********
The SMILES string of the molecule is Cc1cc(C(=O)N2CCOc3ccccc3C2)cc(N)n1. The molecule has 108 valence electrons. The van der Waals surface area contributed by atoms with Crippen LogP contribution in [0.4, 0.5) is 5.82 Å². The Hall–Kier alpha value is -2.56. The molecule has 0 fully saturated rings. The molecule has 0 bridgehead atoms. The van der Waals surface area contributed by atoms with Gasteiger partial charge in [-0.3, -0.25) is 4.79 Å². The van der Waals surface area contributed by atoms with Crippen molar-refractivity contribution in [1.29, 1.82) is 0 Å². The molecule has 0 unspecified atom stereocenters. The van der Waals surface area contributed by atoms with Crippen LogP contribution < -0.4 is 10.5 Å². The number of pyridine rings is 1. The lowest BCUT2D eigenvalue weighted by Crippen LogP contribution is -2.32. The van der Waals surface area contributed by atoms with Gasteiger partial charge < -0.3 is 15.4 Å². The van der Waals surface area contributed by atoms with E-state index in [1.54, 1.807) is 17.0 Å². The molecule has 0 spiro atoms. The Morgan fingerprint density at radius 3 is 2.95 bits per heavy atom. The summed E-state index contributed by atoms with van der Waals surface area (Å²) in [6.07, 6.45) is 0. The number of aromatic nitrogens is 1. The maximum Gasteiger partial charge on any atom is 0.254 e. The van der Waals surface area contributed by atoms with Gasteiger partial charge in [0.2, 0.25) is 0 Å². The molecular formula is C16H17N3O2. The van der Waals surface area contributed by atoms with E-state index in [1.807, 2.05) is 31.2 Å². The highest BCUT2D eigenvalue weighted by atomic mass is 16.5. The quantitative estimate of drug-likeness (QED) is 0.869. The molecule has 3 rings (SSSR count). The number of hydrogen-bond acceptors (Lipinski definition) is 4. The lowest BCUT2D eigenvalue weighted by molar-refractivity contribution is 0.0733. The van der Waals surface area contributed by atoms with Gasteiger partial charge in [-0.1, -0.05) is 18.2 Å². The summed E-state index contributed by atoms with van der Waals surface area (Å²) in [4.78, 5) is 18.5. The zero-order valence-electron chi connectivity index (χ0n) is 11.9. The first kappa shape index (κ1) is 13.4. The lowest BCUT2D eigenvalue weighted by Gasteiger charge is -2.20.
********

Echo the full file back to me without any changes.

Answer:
The SMILES string of the molecule is Cc1cc(C(=O)N2CCOc3ccccc3C2)cc(N)n1. The molecule has 108 valence electrons. The van der Waals surface area contributed by atoms with Crippen LogP contribution in [0.4, 0.5) is 5.82 Å². The Hall–Kier alpha value is -2.56. The molecule has 0 fully saturated rings. The molecule has 0 bridgehead atoms. The van der Waals surface area contributed by atoms with Gasteiger partial charge in [-0.3, -0.25) is 4.79 Å². The van der Waals surface area contributed by atoms with Crippen molar-refractivity contribution in [1.29, 1.82) is 0 Å². The molecule has 0 unspecified atom stereocenters. The van der Waals surface area contributed by atoms with Crippen LogP contribution < -0.4 is 10.5 Å². The number of pyridine rings is 1. The lowest BCUT2D eigenvalue weighted by Crippen LogP contribution is -2.32. The van der Waals surface area contributed by atoms with Gasteiger partial charge < -0.3 is 15.4 Å². The van der Waals surface area contributed by atoms with E-state index in [1.54, 1.807) is 17.0 Å². The molecule has 0 spiro atoms. The Morgan fingerprint density at radius 3 is 2.95 bits per heavy atom. The summed E-state index contributed by atoms with van der Waals surface area (Å²) in [6.07, 6.45) is 0. The number of aromatic nitrogens is 1. The maximum Gasteiger partial charge on any atom is 0.254 e. The van der Waals surface area contributed by atoms with Gasteiger partial charge in [0.2, 0.25) is 0 Å². The molecular formula is C16H17N3O2. The van der Waals surface area contributed by atoms with E-state index in [1.807, 2.05) is 31.2 Å². The highest BCUT2D eigenvalue weighted by atomic mass is 16.5. The quantitative estimate of drug-likeness (QED) is 0.869. The molecule has 3 rings (SSSR count). The number of hydrogen-bond acceptors (Lipinski definition) is 4. The lowest BCUT2D eigenvalue weighted by molar-refractivity contribution is 0.0733. The van der Waals surface area contributed by atoms with Gasteiger partial charge in [-0.1, -0.05) is 18.2 Å². The summed E-state index contributed by atoms with van der Waals surface area (Å²) in [4.78, 5) is 18.5. The zero-order valence-electron chi connectivity index (χ0n) is 11.9. The first kappa shape index (κ1) is 13.4. The lowest BCUT2D eigenvalue weighted by Gasteiger charge is -2.20.